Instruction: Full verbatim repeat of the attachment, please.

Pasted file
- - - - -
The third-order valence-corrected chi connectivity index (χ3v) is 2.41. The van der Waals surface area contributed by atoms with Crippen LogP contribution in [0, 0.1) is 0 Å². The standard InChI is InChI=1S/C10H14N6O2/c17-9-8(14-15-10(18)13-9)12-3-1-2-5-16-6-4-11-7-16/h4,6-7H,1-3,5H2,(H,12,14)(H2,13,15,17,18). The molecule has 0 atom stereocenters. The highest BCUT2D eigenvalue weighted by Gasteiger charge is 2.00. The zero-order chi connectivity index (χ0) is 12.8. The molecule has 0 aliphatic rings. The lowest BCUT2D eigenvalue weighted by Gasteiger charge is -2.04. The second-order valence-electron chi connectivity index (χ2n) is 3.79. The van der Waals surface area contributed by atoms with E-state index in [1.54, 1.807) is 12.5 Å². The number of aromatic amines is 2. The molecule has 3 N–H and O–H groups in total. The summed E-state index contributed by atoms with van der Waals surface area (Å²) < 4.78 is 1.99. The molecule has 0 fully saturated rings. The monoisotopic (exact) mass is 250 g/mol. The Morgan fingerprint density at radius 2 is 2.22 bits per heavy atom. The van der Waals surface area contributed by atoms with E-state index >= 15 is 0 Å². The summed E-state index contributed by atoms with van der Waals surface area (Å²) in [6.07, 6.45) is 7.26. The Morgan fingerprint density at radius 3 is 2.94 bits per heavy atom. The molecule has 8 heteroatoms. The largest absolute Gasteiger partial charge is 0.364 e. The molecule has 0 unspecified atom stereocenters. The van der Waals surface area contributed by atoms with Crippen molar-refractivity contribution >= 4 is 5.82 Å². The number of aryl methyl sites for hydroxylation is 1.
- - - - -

The third-order valence-corrected chi connectivity index (χ3v) is 2.41. The van der Waals surface area contributed by atoms with Crippen LogP contribution in [0, 0.1) is 0 Å². The standard InChI is InChI=1S/C10H14N6O2/c17-9-8(14-15-10(18)13-9)12-3-1-2-5-16-6-4-11-7-16/h4,6-7H,1-3,5H2,(H,12,14)(H2,13,15,17,18). The molecule has 0 atom stereocenters. The highest BCUT2D eigenvalue weighted by Gasteiger charge is 2.00. The zero-order chi connectivity index (χ0) is 12.8. The molecule has 0 aliphatic rings. The lowest BCUT2D eigenvalue weighted by Gasteiger charge is -2.04. The second-order valence-electron chi connectivity index (χ2n) is 3.79. The van der Waals surface area contributed by atoms with E-state index in [1.54, 1.807) is 12.5 Å². The number of aromatic amines is 2. The molecule has 3 N–H and O–H groups in total. The summed E-state index contributed by atoms with van der Waals surface area (Å²) < 4.78 is 1.99. The molecule has 0 fully saturated rings. The monoisotopic (exact) mass is 250 g/mol. The Morgan fingerprint density at radius 2 is 2.22 bits per heavy atom. The van der Waals surface area contributed by atoms with E-state index >= 15 is 0 Å². The summed E-state index contributed by atoms with van der Waals surface area (Å²) in [6.07, 6.45) is 7.26. The Morgan fingerprint density at radius 3 is 2.94 bits per heavy atom. The molecule has 8 heteroatoms. The largest absolute Gasteiger partial charge is 0.364 e. The molecule has 0 unspecified atom stereocenters. The van der Waals surface area contributed by atoms with Crippen molar-refractivity contribution >= 4 is 5.82 Å². The number of aryl methyl sites for hydroxylation is 1.